Modern-day real estate transactions often include purchases of homes that reside within communities governed by a homeowners association, also known as an HOA. Some buyers love the HOA for what it offers while others eye-roll and rebel against the idea of a governing body having control over what they do with their own home. And, not all HOAs were created equal. Each homeowners association is governed differently and has a unique set of bylaws, so you’ve got to understand your particular association and what living under its governance means for you. Here’s your home buyer’s guide to homeowners’ associations.

🏠What is an HOA

An HOA, or a homeowners association, is a governing body that oversees and maintains the integrity of a community through a designated set of bylaws and guidelines.

Many new construction neighborhoods are master-planned communities, meaning they’re designed with extra amenities and features, many of which need maintenance, such as a swimming pool or fitness facility. These communities almost always include a Homeowners Association to oversee the maintenance and upkeep of community resources.

📋Examples of Rules and Regulations

The HOA’s main objective is to protect and preserve the integrity of the neighborhood. Imagine that you buy an expensive home that you had to save and work hard to purchase. Then, someone buys the house next door and uses their front yard as a parking lot for broken cars. The neighbor doesn’t maintain their roof or the paint on the house, and within a few years, the house looks like its occupied by squatters. Suddenly your home value is decreased because your neighbor’s house tainted yours. Homeowners associations prevent that type of activity from taking place by outlining and enforcing certain guidelines.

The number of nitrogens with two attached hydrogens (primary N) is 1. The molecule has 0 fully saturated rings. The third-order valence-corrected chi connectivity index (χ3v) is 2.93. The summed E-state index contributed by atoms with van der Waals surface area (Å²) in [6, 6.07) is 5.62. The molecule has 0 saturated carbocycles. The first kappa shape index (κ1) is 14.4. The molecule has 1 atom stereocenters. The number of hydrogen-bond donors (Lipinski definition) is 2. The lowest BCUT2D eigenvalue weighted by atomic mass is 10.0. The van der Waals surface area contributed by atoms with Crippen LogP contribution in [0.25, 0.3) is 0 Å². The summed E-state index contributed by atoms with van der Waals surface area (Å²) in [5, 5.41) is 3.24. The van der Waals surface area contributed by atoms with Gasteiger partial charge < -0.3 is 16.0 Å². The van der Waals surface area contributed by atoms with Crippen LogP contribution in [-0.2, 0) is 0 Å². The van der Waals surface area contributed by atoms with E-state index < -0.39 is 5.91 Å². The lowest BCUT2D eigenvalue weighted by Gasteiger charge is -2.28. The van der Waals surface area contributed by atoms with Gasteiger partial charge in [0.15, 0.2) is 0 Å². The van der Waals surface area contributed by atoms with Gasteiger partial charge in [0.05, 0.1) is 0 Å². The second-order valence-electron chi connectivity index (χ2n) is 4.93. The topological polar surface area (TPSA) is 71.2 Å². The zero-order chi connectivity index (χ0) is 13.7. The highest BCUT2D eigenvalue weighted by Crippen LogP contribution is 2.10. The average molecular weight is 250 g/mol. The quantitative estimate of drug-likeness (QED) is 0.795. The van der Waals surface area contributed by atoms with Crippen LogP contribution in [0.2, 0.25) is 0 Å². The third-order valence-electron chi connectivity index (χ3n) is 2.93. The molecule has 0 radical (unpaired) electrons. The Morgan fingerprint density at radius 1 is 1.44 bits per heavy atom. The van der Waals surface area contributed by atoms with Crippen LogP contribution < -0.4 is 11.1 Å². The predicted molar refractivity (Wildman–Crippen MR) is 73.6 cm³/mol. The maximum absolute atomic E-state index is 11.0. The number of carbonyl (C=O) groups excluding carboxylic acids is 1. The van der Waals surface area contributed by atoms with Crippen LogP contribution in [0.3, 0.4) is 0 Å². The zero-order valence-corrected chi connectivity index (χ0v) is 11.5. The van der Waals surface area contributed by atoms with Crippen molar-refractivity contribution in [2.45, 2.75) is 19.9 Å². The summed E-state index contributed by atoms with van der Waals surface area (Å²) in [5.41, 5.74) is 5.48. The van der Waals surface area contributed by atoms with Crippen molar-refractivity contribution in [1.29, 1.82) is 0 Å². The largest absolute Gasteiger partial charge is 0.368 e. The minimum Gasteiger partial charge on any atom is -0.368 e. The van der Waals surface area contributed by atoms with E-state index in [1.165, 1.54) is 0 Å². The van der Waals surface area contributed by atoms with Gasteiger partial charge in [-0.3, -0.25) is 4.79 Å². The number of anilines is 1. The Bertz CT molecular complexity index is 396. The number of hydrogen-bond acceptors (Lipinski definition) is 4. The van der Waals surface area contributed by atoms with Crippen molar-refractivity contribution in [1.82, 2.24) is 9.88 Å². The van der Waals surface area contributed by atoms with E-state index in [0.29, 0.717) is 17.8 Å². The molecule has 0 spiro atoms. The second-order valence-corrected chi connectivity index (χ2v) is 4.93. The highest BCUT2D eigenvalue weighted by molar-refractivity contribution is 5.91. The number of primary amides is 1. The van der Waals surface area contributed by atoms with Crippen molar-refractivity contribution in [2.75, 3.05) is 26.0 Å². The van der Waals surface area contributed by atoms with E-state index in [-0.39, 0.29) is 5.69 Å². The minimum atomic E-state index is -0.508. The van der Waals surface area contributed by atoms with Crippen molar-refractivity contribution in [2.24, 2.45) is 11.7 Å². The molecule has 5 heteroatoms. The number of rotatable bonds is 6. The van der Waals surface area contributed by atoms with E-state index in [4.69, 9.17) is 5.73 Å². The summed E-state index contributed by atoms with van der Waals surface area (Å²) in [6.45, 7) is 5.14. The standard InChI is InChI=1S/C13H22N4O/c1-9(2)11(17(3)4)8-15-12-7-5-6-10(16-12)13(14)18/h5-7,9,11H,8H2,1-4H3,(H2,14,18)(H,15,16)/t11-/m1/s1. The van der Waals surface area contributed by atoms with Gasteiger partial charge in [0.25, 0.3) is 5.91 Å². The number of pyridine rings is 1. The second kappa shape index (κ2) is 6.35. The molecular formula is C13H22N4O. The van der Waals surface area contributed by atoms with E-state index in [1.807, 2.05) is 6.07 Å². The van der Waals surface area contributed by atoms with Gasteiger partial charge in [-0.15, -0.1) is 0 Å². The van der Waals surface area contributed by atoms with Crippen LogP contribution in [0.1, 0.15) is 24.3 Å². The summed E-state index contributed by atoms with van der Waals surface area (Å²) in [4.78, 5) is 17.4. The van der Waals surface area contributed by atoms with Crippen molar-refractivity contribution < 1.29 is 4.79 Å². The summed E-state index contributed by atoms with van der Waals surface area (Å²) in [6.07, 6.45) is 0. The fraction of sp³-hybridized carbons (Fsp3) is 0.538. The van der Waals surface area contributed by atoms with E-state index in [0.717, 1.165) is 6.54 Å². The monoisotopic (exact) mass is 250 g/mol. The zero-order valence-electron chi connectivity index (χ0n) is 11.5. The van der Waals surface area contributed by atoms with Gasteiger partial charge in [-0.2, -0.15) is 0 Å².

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Guidelines and regulations vary from one association to the next, but in general, there will be requirements regarding how you manicure your landscaping, where and how you store vehicles or other items on your property. You may find yourself restricted to a specific color palette should you ever choose to paint your home. All things considered, these regulations do enforce a tidy neighborhood that looks uniform, well kept, and holding its own regarding value.

✍️Consequences and Penalties

Community members in violation of HOA guidelines usually get a letter in the mail first to notify them of the violation and requesting compliance. There will be a second letter, not so nice, and a third. Eventually, though, you may find yourself facing written warnings, monetary fines, having a lien placed on your property, or even worse – an eviction notice! It’s rare that homeowners associations push the legal envelope to that limit, but it can be done, so make sure you’re willing to comply with your HOA’s rules and regulations before you move in.

💰You Pay for Your Membership to Your HOA

You do not have the right to opt out of an HOA membership if the home you want to buy is in an HOA governed neighborhood. And, even though you’re “forced” into the relationship with your new homeowner’s association, you have to pay them for their services. HOA fees or dues usually equate to a couple of hundred dollars a month or more, depending on the area and the association. When you’re house hunting, consider HOAs when you’re establishing your home-buying budget.

📄Your Turn at the Helm?

Some HOAs require that homeowners take turns serving on the board whereas other associations may never ask anything of you. Make sure you read and understand the terms of the agreement from any HOA before you join. If you don’t want to serve for a year as the treasurer of your HOA, you may want to rule out looking at properties that are situated within communities governed by homeowners associations.


Talk with your professional real estate agent about the pros and cons, advantages and disadvantages of purchasing a home within a homeowners association. Remember to read the bylaws thoroughly before agreeing to membership. Educate yourself about your HOAs expectations of your time and service, so you know if you need to take your turn in an active board position. Finally, make sure you estimate the cost of your HOA fees into your home buying budget.

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Your real estate agent is the best source of information about the local community and real estate topics. Give Shane Zuspan a call today at 760-422-3042 to learn more about local areas, discuss selling a house, or tour available homes for sale.

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